Winner of this year's "best new emcee with a faux-Jamaican accent" award, Chance the Rapper scores with this dub-heavy, world-wise track from his sophomore mixtape, Acid Rap. The Chicago upstart's idiosyncratic approach weds Ghostpoet's lyrical flow with Wyclef Jean's commercial instincts, a combination that may or may not send him to the head of hip-hop's current freshman class.
7. World/Inferno Friendship Society, "Go Faster, Think Better"
"I've seen the future ... it looks ... expensive," sneers World Inferno's Jack Terricloth as he and his Brooklyn anarcho-cabaret revivalists venture into straight-ahead rock terrain with wry wit and musical intelligence both intact. While not exactly futuristic, "Go Faster, Think Better" still manages to beat latter-day Pixies, Bowie and Art Brut at their own game.
6. Charli XCX, "You're the One"
Charli XCX's debut album is a mess of teen pop clichés largely devoid of artistic inspiration — with the sole exception of this track. "You're the One," with its dubstep underpinnings and dancefloor sheen, makes the U.K. diva sound like a much younger and artier version of Madonna. Whether she can repeat that trick remains to be seen.
5. Emily Wells, "Passenger (Acoustic Recording)"
I climbed aboard the Emily Wells bandwagon late in the game, after hearing her perform this song with Questlove at his Brooklyn Academy of Music concert last fall. The virtuoso performer's one-woman live shows find her looping violin, synthesizer, toy piano and drum parts, most of which appear in the version of this song that originally appeared on her Mama album. This remake from 2013's Mama (Acoustic Recordings) strips the song down to acoustic guitar and multi-tracked voices, an austere setting that echoes Patti Smith and Nico in their poetic primes.
4. Janelle Monáe, "Dance Apocalyptic"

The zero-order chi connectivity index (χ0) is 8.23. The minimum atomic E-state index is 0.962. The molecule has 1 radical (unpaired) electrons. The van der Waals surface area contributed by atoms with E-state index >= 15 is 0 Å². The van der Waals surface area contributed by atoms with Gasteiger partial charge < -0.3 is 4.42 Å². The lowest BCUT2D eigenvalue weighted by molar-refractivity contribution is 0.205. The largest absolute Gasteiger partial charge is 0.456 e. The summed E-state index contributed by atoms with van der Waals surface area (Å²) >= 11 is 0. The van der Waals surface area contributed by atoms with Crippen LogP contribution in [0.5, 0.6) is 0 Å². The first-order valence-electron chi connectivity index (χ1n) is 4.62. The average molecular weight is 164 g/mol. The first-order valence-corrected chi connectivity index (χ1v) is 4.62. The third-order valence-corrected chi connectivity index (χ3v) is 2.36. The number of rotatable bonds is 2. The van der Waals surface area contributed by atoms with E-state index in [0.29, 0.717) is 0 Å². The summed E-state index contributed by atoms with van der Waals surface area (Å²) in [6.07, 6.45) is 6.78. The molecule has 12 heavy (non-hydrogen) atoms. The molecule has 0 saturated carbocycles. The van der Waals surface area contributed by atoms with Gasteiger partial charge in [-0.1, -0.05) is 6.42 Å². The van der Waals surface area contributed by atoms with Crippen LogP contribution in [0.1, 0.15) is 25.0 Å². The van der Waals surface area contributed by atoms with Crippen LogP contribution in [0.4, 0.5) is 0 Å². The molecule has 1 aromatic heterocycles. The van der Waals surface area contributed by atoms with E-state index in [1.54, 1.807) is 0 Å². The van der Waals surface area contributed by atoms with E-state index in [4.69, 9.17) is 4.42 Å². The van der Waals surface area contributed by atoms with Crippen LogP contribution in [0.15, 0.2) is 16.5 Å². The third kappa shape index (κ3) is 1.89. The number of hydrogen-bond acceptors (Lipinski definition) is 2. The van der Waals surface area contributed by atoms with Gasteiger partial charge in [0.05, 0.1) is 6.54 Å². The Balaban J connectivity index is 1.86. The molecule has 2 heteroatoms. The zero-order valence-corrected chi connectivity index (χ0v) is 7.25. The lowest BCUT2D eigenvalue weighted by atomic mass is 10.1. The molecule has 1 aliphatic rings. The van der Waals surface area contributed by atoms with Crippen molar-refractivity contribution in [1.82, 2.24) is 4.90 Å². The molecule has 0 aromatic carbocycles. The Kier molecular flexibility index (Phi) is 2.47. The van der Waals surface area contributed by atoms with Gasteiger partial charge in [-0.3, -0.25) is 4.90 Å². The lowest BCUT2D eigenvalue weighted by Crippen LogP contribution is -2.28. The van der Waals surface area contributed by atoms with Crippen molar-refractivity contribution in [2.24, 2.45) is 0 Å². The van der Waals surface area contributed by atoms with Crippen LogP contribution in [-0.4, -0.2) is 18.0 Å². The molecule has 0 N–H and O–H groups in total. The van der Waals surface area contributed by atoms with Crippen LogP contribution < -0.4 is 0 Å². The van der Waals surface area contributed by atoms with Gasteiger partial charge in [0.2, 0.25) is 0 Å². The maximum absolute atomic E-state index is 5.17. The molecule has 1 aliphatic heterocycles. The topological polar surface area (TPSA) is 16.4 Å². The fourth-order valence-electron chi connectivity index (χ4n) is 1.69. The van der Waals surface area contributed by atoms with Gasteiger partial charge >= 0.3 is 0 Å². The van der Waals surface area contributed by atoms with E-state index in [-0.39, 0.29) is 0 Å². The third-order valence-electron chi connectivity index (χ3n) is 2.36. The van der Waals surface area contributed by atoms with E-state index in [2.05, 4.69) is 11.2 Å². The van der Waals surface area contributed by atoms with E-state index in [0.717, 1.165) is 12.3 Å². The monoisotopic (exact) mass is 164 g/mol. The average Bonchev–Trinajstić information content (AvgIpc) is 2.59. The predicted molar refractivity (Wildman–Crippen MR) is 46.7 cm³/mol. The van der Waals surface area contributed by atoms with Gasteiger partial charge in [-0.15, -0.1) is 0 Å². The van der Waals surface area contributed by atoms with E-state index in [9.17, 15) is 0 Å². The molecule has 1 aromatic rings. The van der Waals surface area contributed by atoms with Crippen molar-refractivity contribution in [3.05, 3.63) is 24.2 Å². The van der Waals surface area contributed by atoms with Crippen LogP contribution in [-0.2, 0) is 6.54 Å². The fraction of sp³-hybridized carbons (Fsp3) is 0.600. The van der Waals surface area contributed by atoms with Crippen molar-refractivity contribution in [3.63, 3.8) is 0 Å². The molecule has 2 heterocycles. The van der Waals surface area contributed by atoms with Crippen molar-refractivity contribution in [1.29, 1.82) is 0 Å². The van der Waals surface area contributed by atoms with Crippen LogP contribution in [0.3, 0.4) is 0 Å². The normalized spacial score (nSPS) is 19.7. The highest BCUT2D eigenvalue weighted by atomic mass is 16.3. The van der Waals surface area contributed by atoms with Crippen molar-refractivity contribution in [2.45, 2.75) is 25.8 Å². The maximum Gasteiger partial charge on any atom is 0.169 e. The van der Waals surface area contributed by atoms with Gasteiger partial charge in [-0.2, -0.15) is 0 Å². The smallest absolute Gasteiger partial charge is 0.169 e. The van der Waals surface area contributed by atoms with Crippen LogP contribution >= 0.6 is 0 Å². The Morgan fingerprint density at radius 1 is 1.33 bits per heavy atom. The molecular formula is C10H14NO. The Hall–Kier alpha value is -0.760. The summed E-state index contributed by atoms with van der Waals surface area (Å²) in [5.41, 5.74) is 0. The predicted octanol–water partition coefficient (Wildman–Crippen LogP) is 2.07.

Janelle Monáe's eccentric breakthrough 2010 album, The ArchAndroid, was an impossibly hard act to follow, as demonstrated by last year's erratic The Electric Lady. But Monáe's "Dance Apocalyptic" single has all the right ingredients — flawless vocals, irresistible dance-driven arrangement, killer chorus — to place it alongside her best work.
3. Daniel Romano, "He Lets Her Memory Go (Wild)"
Don't let the conspicuous cowboy hat, mustache, and embroidered Nudie suit throw you: There's not a trace of irony in this 28-year-old reformed indie-rocker's homage to old-school country. "He Lets Her Memory Go (Wild)" is everything you'd want in a heart-wrenching country ballad, including ethereal instrumentation, Jordanaires–style backing vocals, and an aching melody that won't let go.
2. Pharrell Williams, "Happy"
I'd thought Bobby McFerrin's "Don't Worry Be Happy" put me off happiness for life, but Pharrell Williams turns out to be the cure. There's really not much to it: A straight-outta-Motown verse and simple clap-along chorus, with Williams' smooth alto vocals soaring above it all. It's eminently listenable, so much so that someone in the musician's camp decided to accompany it with a 24-hour-long video. By this point, I've probably listened to all 24 hours of it at least once.
1. London Grammar, "Wasting My Young Years"
London Grammar's 2013 debut album introduced us to the remarkable talent of 23-year-old Hanna Reid, whose vocals are achingly beautiful enough to join the ranks of Sandy Denny, Judy Tzuke and Alison Moyet. "Wasting My Young Years" is an immaculately conceived exercise in late-night melancholia, its sparse piano, electric guitar, and electronic elements carrying Reid through 3½ minutes of stunningly gorgeous alt-pop brilliance.